Despite a feeble «opening up» of the political arena, the presidential elections of June 2019 were predictably won by Tokayev, against six other candidates who ran without fundamentally contesting Nazarbayev’s preference for succession. While Amirzhan Kossanov was mildly vocal about the need for change and despite the presence of the first and only woman candidate, most other candidates professed loyalty to the Leader of the Nation. Tokayev, a seasoned diplomat and a trusted member of Nazarbayev’s closest circle, ran a campaign with the full support of the former president and the ruling party, the Nur Otan.

While some personnel in the government changed, the fundamental core of the elite remained untouched by the transition.

2.1. Two days that shook Kazakhstan: Nursultan leaves, Nur-Sultan appears

Once Nazarbayev stepped down, in accordance with Kazakhstan’s Constitution, Tokayev became the interim president. On 20 March, his first day on the job, Tokayev proposed the renaming of Astana, the capital city, into Nur-Sultan, in honour of the first president. In 1997, Nazarbayev had moved the capital there from Almaty, the country’s largest city. For the next two decades, the First President progressively shaped the new capital as his own personality cult project. The Nazarbayev airport, Nazarbayev University, and the Library of the First President are just a few examples of urban landmarks named after him.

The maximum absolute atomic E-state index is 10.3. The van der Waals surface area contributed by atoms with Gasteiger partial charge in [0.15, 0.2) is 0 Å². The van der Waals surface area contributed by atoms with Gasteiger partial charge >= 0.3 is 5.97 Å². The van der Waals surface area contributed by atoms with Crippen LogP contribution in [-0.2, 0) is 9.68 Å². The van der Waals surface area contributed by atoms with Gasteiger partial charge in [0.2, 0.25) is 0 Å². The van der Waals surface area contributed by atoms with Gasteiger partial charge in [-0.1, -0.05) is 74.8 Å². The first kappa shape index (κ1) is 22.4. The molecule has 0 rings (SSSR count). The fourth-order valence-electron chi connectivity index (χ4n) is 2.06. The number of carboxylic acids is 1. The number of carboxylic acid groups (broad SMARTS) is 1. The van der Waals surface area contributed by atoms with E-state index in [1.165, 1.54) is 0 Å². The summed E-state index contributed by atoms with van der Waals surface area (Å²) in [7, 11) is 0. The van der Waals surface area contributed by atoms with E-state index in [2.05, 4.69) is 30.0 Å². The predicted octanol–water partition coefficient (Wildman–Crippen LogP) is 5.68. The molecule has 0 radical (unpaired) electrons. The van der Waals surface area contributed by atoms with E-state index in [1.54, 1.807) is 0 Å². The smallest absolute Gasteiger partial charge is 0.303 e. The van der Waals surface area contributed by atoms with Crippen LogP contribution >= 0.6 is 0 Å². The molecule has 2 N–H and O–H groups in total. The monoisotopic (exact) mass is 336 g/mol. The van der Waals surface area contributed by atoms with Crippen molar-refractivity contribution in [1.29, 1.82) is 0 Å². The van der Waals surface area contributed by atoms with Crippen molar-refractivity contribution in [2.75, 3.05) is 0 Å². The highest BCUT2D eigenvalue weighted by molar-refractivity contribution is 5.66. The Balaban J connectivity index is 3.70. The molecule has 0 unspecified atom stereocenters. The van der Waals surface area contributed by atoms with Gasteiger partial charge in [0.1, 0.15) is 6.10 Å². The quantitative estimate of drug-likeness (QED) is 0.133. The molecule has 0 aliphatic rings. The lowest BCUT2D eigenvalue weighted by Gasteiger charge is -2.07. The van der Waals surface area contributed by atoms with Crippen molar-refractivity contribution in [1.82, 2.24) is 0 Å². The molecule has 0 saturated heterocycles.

The Akmola settlement from the 1800s became Tselinograd in 1961, regained its Akmola toponym in 1992 and changed again in 1998, becoming Astana, the capital city. A proposal to rename Astana in honour of Nazarbayev circulated for at least a decade before becoming reality the day after his resignation. The personality cult came full circle once Nur-Sultan was announced.

After accepting the interim role upon Nazarbayev’s resignation, Tokayev soon set a date for presidential elections, in an effort to cement his legitimacy. Amid a strong wave of popular protests, initiated by both traditional opposition groups and young civic activists, a snap election took place on 9 June. Tokayev ran virtually unopposed and won nearly 71% of the votes. Amirzhan Kossanov, a veteran opponent of the Nazarbayev regime, mobilised a wave of support, finishing second with 16% of the votes.5 Kossanov’s immediate concession of defeat and acceptance of Tokayev as the legitimate president, despite evident violations in the election process, angered his supporters and led him to abandon politics.

Nazarbayev publicly stated that he would take a back seat, but still observe and provide advice on the management of the country. Yet, in October 2019, Tokayev signed a decree effectively reducing his powers: new ministerial and regional appointments would have to be approved by Nazarbayev.6 The decree can be regarded as a paragon for the unbalanced relationship between the old and the new president. Residents joked that while taking a back seat, Nazarbayev also took the metaphorical steering wheel with him, leaving Tokayev as a front-seat passenger.